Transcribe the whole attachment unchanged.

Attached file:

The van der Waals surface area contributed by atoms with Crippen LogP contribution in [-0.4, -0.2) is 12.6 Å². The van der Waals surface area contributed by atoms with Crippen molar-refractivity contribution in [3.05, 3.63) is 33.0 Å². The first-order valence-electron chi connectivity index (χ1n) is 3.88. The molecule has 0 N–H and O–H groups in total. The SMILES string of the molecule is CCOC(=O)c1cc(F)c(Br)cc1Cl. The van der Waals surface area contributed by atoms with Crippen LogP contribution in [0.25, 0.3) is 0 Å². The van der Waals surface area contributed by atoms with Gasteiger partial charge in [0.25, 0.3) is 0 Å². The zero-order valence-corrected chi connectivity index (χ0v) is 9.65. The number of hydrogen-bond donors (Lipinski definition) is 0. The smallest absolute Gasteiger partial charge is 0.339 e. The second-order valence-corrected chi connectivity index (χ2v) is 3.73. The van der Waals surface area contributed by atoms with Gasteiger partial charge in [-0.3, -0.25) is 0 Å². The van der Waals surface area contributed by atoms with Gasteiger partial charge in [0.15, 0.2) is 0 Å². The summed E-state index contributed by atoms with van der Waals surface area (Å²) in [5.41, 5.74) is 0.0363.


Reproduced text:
The van der Waals surface area contributed by atoms with Crippen LogP contribution in [-0.4, -0.2) is 12.6 Å². The van der Waals surface area contributed by atoms with Crippen molar-refractivity contribution in [3.05, 3.63) is 33.0 Å². The first-order valence-electron chi connectivity index (χ1n) is 3.88. The molecule has 0 N–H and O–H groups in total. The SMILES string of the molecule is CCOC(=O)c1cc(F)c(Br)cc1Cl. The van der Waals surface area contributed by atoms with Crippen LogP contribution in [0.25, 0.3) is 0 Å². The van der Waals surface area contributed by atoms with Gasteiger partial charge in [0.25, 0.3) is 0 Å². The zero-order valence-corrected chi connectivity index (χ0v) is 9.65. The number of hydrogen-bond donors (Lipinski definition) is 0. The smallest absolute Gasteiger partial charge is 0.339 e. The second-order valence-corrected chi connectivity index (χ2v) is 3.73. The van der Waals surface area contributed by atoms with Gasteiger partial charge in [-0.3, -0.25) is 0 Å². The van der Waals surface area contributed by atoms with Gasteiger partial charge in [0.15, 0.2) is 0 Å². The summed E-state index contributed by atoms with van der Waals surface area (Å²) in [5.41, 5.74) is 0.0363.